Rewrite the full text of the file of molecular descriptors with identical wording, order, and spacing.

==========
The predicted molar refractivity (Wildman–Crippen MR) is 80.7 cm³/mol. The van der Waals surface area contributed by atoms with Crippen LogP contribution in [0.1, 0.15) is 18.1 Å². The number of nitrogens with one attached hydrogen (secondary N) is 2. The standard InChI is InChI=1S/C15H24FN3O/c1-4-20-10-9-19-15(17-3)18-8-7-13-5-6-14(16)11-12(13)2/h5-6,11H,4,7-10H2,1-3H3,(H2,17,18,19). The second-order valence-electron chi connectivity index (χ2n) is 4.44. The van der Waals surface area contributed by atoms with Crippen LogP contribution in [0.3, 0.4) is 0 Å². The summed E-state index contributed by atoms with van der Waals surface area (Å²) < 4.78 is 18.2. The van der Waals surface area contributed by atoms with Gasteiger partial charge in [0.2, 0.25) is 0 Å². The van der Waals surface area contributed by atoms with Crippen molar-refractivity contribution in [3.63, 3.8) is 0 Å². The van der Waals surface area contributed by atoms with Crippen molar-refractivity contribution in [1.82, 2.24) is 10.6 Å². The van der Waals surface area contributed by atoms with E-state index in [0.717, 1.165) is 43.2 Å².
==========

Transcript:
The predicted molar refractivity (Wildman–Crippen MR) is 80.7 cm³/mol. The van der Waals surface area contributed by atoms with Crippen LogP contribution in [0.1, 0.15) is 18.1 Å². The number of nitrogens with one attached hydrogen (secondary N) is 2. The standard InChI is InChI=1S/C15H24FN3O/c1-4-20-10-9-19-15(17-3)18-8-7-13-5-6-14(16)11-12(13)2/h5-6,11H,4,7-10H2,1-3H3,(H2,17,18,19). The second-order valence-electron chi connectivity index (χ2n) is 4.44. The van der Waals surface area contributed by atoms with Crippen LogP contribution in [0.3, 0.4) is 0 Å². The summed E-state index contributed by atoms with van der Waals surface area (Å²) < 4.78 is 18.2. The van der Waals surface area contributed by atoms with Gasteiger partial charge in [0.2, 0.25) is 0 Å². The van der Waals surface area contributed by atoms with Crippen molar-refractivity contribution in [3.63, 3.8) is 0 Å². The van der Waals surface area contributed by atoms with Crippen molar-refractivity contribution in [1.82, 2.24) is 10.6 Å². The van der Waals surface area contributed by atoms with E-state index in [0.717, 1.165) is 43.2 Å².